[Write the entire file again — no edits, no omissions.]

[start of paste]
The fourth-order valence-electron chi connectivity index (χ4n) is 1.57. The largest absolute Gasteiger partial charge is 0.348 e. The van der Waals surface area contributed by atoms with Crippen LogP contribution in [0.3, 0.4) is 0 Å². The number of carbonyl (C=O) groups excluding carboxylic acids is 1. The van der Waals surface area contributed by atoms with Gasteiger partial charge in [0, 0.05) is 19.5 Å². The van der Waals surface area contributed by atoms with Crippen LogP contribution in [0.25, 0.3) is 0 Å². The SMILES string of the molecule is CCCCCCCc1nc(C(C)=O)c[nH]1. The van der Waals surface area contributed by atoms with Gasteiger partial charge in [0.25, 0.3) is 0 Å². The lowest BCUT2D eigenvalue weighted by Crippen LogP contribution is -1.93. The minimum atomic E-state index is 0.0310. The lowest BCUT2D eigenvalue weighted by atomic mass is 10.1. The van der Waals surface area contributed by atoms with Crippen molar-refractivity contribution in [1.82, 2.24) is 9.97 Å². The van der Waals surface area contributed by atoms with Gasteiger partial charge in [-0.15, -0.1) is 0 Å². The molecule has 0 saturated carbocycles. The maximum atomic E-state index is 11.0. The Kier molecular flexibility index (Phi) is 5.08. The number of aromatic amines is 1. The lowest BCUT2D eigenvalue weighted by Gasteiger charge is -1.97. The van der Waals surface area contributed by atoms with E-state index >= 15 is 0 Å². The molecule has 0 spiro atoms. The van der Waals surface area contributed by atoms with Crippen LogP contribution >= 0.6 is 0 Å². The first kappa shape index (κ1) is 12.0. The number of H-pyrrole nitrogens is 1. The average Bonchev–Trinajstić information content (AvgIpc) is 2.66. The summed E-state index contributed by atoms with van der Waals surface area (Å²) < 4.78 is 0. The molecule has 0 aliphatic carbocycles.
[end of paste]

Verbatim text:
The fourth-order valence-electron chi connectivity index (χ4n) is 1.57. The largest absolute Gasteiger partial charge is 0.348 e. The van der Waals surface area contributed by atoms with Crippen LogP contribution in [0.3, 0.4) is 0 Å². The number of carbonyl (C=O) groups excluding carboxylic acids is 1. The van der Waals surface area contributed by atoms with Gasteiger partial charge in [0, 0.05) is 19.5 Å². The van der Waals surface area contributed by atoms with Crippen LogP contribution in [0.25, 0.3) is 0 Å². The SMILES string of the molecule is CCCCCCCc1nc(C(C)=O)c[nH]1. The van der Waals surface area contributed by atoms with Gasteiger partial charge in [0.25, 0.3) is 0 Å². The lowest BCUT2D eigenvalue weighted by Crippen LogP contribution is -1.93. The minimum atomic E-state index is 0.0310. The lowest BCUT2D eigenvalue weighted by atomic mass is 10.1. The van der Waals surface area contributed by atoms with Crippen molar-refractivity contribution in [1.82, 2.24) is 9.97 Å². The van der Waals surface area contributed by atoms with Gasteiger partial charge in [-0.15, -0.1) is 0 Å². The molecule has 0 saturated carbocycles. The maximum atomic E-state index is 11.0. The Kier molecular flexibility index (Phi) is 5.08. The number of aromatic amines is 1. The lowest BCUT2D eigenvalue weighted by Gasteiger charge is -1.97. The van der Waals surface area contributed by atoms with E-state index >= 15 is 0 Å². The molecule has 0 spiro atoms. The van der Waals surface area contributed by atoms with Crippen LogP contribution >= 0.6 is 0 Å². The first kappa shape index (κ1) is 12.0. The number of H-pyrrole nitrogens is 1. The average Bonchev–Trinajstić information content (AvgIpc) is 2.66. The summed E-state index contributed by atoms with van der Waals surface area (Å²) < 4.78 is 0. The molecule has 0 aliphatic carbocycles.